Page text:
Be Inspired Awards 2019 -Winners

Be Inspired Awards 2019 –Winners

ALL OF THE JUDGES COMMENTED ON HOW EXTREMELY DIFFICULT IT WAS TO PICK A WINNER IN EACH CATEGORY, SUCH WAS THE HIGH STANDARD.

Well done everyone!

  Senior – Photography Paddy O’Halloran 4th Year   “Really interesting capture of a foreign scene. The architecture creates an unusual frame and draws the eye in to the figures at the centre of the composition. Great work.”   –Photographer and Film Director Shaun O’Connor   Junior – Photography Jack Cullen 3rd Year   “Great use of horizontal lines, drawing the eye in. The contrast from the left to right is striking too. Super composition and super work.”   Photographer and Film Director Shaun O’Connor
  Senior – Art Tadgh Twomey  5th Year   “Highly impressive, imaginative composition is sustained throughout this wonderful children’s storybook creation. The endearing story is depicted in a way that is instantly attractive with its accomplished colour choice, style, perspective and technique.”   –Artist Una Collins   Junior – Art Yuzhe Chen 1st Year   “Amazing execution of this depiction of the comic-strip hero. Phenomenal attention to detail. The skilled brush-strokes, tone, shading and scale give this painting an immediate an impressive impact. Fantastic.”   –Artist Úna Collins
  Senior – Music Paddy O’Halloran 4th Year   “A very complex and interesting piece to uptake, which displayed considerable technique and independence. Rhythmically smooth, the phrasing kept my attention and made for an enjoyable listen. The feel was very authentic and really captured the jazz spirit while at the same time putting your own stamp on the piece. Very well done.”   James Downing from The Shruggs   Junior – Music Adrian Toma 2nd Year   “Don’t Lie (electronica) is a pleasant onslaught right from beat one, great use of L/R fading and the drop was lovely too. It was never boring and hard to keep still while listening. Catchy hooks, might well be a club classic one day in the future, overall excellent programming.”     James Downing from The Shruggs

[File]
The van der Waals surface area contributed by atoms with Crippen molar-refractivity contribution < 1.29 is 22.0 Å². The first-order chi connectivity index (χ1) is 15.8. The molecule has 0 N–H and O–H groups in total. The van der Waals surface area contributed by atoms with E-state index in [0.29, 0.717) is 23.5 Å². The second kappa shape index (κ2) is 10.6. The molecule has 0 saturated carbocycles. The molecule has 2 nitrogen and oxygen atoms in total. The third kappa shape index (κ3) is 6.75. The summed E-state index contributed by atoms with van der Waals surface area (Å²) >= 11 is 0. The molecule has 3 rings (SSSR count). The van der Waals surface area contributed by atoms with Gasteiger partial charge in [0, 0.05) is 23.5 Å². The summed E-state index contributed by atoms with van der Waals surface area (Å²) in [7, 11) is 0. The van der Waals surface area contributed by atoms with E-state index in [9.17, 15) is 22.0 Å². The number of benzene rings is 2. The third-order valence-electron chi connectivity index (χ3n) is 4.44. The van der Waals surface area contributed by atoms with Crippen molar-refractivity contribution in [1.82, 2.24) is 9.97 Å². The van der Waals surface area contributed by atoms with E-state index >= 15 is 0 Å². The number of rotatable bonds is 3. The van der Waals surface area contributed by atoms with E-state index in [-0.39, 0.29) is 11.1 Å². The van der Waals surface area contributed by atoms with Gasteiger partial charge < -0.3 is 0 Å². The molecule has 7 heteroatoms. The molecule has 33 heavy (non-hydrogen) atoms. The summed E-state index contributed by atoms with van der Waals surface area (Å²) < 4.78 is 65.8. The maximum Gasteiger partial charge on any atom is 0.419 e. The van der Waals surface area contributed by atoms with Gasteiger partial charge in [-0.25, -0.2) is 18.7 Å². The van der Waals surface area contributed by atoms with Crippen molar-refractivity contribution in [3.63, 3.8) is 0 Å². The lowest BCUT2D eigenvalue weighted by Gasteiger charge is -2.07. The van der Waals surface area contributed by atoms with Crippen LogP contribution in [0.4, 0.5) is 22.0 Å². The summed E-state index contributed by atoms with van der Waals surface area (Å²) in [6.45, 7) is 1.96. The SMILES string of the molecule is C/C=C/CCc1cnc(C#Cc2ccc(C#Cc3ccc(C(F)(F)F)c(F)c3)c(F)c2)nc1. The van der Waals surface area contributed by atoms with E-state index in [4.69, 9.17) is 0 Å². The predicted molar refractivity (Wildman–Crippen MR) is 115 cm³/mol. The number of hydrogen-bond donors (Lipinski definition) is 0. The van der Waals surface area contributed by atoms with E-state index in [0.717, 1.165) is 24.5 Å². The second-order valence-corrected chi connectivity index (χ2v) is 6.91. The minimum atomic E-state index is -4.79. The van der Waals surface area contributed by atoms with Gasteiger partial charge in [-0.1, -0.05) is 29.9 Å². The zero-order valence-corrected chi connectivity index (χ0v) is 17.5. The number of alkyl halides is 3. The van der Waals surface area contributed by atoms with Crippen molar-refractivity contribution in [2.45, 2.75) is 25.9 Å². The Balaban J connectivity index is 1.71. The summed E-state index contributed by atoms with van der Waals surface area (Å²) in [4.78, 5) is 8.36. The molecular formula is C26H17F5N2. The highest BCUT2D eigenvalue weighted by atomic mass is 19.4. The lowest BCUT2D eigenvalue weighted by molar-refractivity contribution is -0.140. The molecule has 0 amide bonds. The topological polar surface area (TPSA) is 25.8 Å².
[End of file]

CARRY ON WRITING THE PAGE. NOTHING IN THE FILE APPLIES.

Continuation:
Senior – Poetry & Lyrics Aodh Ó Gallchóir 6th Year   “This piece could easily be inside an anthology of poems –and by acclaimed and recognised poets. Brilliant”   –Poet Brian O’Driscoll   Junior – Poetry & Lyrics James Connolly 1st Year   “Economical and succinct, it’s a typical, recognisable story of a school morning and the poem has great rhythm.”   –Poet Brian O’Driscoll
  Senior – Writing Gerald O’Donovan 6th Year   “Gerald’s writing is exceptional. His evocation of time and place with simply stunning prose is reminiscent of Cormac McCarthy’s border trilogy. The authenticity and immediacy of character and situation is of the highest order, like that of Hilary Mantel say, or Denis Johnson. Amazing talent.”     -Author Ciarán Collins   Junior – Writing Tom Cullen 2nd Year   “Ever popular with younger writers, fantasy is the most prominent genre in the junior entries again this year. Tom is at home in the genre and coupled with his vivid imagination, it made for a thoroughly enjoyable and mysterious work. His skilled use of language to create spectacular imagery is salient in this memorable piece.”   -Author Ciarán Collins
 
  Senior –Book Review Mark Henchion 4th Year “Mature, economical and well-judged, this review has everything you want from a good book review. Never overstated, it is fit for publication anywhere. The use of comparable novels reflects the writer’s knowledge of both literature and the craft of the book review.”   -Author Ciarán Collins   Junior –Book Review Daniel O’Mahony 3rd Year “The writer’s love for the book is infectious in this accomplished review, but it was the highly impressive use of language that was most striking. The literary prowess of the writer of the review is a sure way of instilling confidence in the reader for the recommendation of the novel. Impressive stuff.”   -Author Ciarán Collins  

Be Inspired Awards 2019 -The Judges

PHOTOGRAPHY: Shaun O’Connor is an awarding-winning photographer and film director, whose exhibitions and films have had huge success at home and abroad. www.shaunoconnor.com